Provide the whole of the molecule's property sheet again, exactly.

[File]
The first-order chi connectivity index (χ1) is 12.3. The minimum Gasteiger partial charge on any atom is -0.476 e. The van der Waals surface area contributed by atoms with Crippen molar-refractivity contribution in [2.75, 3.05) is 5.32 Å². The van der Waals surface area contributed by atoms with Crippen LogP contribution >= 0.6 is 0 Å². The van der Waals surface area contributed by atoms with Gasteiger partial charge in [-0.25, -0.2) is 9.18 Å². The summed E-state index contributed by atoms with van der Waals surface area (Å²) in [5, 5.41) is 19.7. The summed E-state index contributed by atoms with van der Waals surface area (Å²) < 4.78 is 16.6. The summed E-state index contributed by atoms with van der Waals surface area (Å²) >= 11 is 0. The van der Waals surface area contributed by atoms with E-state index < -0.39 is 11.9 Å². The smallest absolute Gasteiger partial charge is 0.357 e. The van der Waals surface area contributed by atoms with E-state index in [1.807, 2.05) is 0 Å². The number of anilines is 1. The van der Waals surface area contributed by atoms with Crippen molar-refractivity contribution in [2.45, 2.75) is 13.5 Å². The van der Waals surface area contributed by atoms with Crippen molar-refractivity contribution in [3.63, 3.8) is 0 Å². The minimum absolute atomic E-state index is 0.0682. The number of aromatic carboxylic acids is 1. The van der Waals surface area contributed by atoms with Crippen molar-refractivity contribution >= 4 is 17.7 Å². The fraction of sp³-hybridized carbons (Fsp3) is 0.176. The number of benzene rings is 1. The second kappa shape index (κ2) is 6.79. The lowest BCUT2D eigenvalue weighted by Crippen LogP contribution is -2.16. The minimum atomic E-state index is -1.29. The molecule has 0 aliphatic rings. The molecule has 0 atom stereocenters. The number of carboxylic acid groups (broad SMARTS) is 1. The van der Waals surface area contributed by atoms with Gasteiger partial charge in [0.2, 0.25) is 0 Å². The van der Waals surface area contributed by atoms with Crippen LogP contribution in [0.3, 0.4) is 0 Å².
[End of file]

The first-order chi connectivity index (χ1) is 12.3. The minimum Gasteiger partial charge on any atom is -0.476 e. The van der Waals surface area contributed by atoms with Crippen molar-refractivity contribution in [2.75, 3.05) is 5.32 Å². The van der Waals surface area contributed by atoms with Crippen LogP contribution >= 0.6 is 0 Å². The van der Waals surface area contributed by atoms with Gasteiger partial charge in [-0.25, -0.2) is 9.18 Å². The summed E-state index contributed by atoms with van der Waals surface area (Å²) in [5, 5.41) is 19.7. The summed E-state index contributed by atoms with van der Waals surface area (Å²) < 4.78 is 16.6. The summed E-state index contributed by atoms with van der Waals surface area (Å²) >= 11 is 0. The van der Waals surface area contributed by atoms with E-state index < -0.39 is 11.9 Å². The smallest absolute Gasteiger partial charge is 0.357 e. The van der Waals surface area contributed by atoms with E-state index in [1.807, 2.05) is 0 Å². The number of anilines is 1. The van der Waals surface area contributed by atoms with Crippen molar-refractivity contribution in [2.45, 2.75) is 13.5 Å². The van der Waals surface area contributed by atoms with Crippen molar-refractivity contribution in [3.63, 3.8) is 0 Å². The minimum absolute atomic E-state index is 0.0682. The number of aromatic carboxylic acids is 1. The van der Waals surface area contributed by atoms with Crippen molar-refractivity contribution >= 4 is 17.7 Å². The fraction of sp³-hybridized carbons (Fsp3) is 0.176. The number of benzene rings is 1. The second kappa shape index (κ2) is 6.79. The lowest BCUT2D eigenvalue weighted by Crippen LogP contribution is -2.16. The minimum atomic E-state index is -1.29. The molecule has 0 aliphatic rings. The molecule has 0 atom stereocenters. The number of carboxylic acid groups (broad SMARTS) is 1. The van der Waals surface area contributed by atoms with Gasteiger partial charge in [0.2, 0.25) is 0 Å². The van der Waals surface area contributed by atoms with Crippen LogP contribution in [0.3, 0.4) is 0 Å².